FreqOut by DigiTech Review
A long time admirer of Joe Satriani, I salivated when he loaded one of his gorgeous Ibanez JS series guitars with an infinite sustain neck pickup. Wind the clock forward to the present day and Ibanez released the JS2480 which now includes the said Sustainiac pickup. Whilst this is a wonderful guitar I had a look out there to see if there is a cheaper way to add that impossible sustain to my plucking.
One way was to use the eBow. As cool as this is, it can be tricky to play certain parts whilst resting the eBow over the required string, It’s not right solution. Guitar pedal stars DigiTech had recently released a stomp box that appears to create the sustain I’m needing in my life. It’s called the FreqOut and comes in a solid shiny brushed metal casing and It looks the business. DigiTech explain…
The DigiTech FreqOut Natural Feedback Creator allows you to get sweet, natural feedback at any volume, with or without distortion. The FreqOut is perfect for situations where volume must be controlled like in the studio, with in ear monitors, or low-volume performance and practice. However, the FreqOut can also be used at gig volume to focus out-of-control feedback on a preferred harmonic at any stage position.
You have maybe seen Satriani play songs like Flying In A Blue Dream where he holds a note and plays musically with the feedback driven by his on stage cabs. If you haven’t you must, it’s a masterclass of control. FreqOut achieves something similar in that you hold a picked note and the frequency can evolve into a live cab like scenario. I love using the whammy bar whilst the frequency changes are in play and I delight in how long it goes on for! I’m suppressing a Spinal Tap quote at this time.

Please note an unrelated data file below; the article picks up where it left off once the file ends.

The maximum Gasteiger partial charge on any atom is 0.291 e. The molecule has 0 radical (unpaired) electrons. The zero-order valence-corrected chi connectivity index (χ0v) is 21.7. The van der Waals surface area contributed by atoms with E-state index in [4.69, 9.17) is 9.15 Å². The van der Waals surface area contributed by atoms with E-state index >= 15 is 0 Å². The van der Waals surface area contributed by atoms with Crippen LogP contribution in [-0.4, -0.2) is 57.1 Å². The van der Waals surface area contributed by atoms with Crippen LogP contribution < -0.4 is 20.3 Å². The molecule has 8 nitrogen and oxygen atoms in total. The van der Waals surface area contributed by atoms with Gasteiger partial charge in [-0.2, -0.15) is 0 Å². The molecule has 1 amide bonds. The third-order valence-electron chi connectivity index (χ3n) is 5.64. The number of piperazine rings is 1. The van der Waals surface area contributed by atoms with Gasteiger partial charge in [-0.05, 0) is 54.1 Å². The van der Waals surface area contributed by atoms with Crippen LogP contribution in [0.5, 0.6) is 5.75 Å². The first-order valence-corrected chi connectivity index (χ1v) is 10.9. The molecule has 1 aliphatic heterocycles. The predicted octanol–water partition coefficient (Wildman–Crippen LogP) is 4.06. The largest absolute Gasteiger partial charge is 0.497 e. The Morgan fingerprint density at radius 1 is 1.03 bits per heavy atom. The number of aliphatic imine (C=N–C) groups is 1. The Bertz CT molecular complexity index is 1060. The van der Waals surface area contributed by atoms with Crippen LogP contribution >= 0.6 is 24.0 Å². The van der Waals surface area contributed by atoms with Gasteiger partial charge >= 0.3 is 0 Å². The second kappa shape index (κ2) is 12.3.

The only negative I’m working with is that occasionally you hear something like a subtle repeat pop sound as the pedal is in full feedback mode. It’s like a poorly constructed loop that ‘pops’ as it loops back on itself. This can be worked around though when you’re adding some expression into the playing using techniques like string bending for example.
£125 (UK) down and I’m really satisfied with this pedal, it’s added a live dimension to my recordings but is offering me great control, even at low volume. If you are after some raunchy live like sound where you’re pretending to drive your Marshall stack hard, this pedal will provide you with hours of fun and and should enhance your recordings too.